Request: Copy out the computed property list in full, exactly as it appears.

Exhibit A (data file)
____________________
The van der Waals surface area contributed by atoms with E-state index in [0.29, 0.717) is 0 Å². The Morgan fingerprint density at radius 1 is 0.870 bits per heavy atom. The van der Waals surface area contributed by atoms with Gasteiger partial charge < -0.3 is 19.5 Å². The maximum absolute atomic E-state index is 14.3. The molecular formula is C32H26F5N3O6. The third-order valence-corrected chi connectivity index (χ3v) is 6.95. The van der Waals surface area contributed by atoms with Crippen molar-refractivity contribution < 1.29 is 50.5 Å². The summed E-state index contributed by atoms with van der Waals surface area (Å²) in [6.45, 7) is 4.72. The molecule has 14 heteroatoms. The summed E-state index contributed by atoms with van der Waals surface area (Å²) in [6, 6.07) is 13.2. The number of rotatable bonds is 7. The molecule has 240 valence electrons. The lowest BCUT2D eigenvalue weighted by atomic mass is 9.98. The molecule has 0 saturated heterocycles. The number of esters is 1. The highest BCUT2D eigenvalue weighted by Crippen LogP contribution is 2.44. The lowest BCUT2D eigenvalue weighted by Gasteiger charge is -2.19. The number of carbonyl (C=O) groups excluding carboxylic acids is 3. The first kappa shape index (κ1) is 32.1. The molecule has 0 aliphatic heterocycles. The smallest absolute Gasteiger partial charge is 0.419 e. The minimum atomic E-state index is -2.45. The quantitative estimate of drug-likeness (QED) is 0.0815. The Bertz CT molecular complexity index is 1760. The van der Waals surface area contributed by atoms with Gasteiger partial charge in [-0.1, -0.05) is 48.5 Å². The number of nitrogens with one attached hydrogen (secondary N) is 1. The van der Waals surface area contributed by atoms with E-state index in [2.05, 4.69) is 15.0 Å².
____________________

The van der Waals surface area contributed by atoms with E-state index in [0.29, 0.717) is 0 Å². The Morgan fingerprint density at radius 1 is 0.870 bits per heavy atom. The van der Waals surface area contributed by atoms with Gasteiger partial charge < -0.3 is 19.5 Å². The maximum absolute atomic E-state index is 14.3. The molecular formula is C32H26F5N3O6. The third-order valence-corrected chi connectivity index (χ3v) is 6.95. The van der Waals surface area contributed by atoms with Crippen molar-refractivity contribution < 1.29 is 50.5 Å². The summed E-state index contributed by atoms with van der Waals surface area (Å²) in [6.45, 7) is 4.72. The molecule has 14 heteroatoms. The summed E-state index contributed by atoms with van der Waals surface area (Å²) in [6, 6.07) is 13.2. The number of rotatable bonds is 7. The molecule has 240 valence electrons. The lowest BCUT2D eigenvalue weighted by atomic mass is 9.98. The molecule has 0 saturated heterocycles. The number of esters is 1. The highest BCUT2D eigenvalue weighted by Crippen LogP contribution is 2.44. The lowest BCUT2D eigenvalue weighted by Gasteiger charge is -2.19. The number of carbonyl (C=O) groups excluding carboxylic acids is 3. The first kappa shape index (κ1) is 32.1. The molecule has 0 aliphatic heterocycles. The smallest absolute Gasteiger partial charge is 0.419 e. The minimum atomic E-state index is -2.45. The quantitative estimate of drug-likeness (QED) is 0.0815. The Bertz CT molecular complexity index is 1760. The van der Waals surface area contributed by atoms with Gasteiger partial charge in [-0.1, -0.05) is 48.5 Å². The number of nitrogens with one attached hydrogen (secondary N) is 1. The van der Waals surface area contributed by atoms with E-state index in [2.05, 4.69) is 15.0 Å².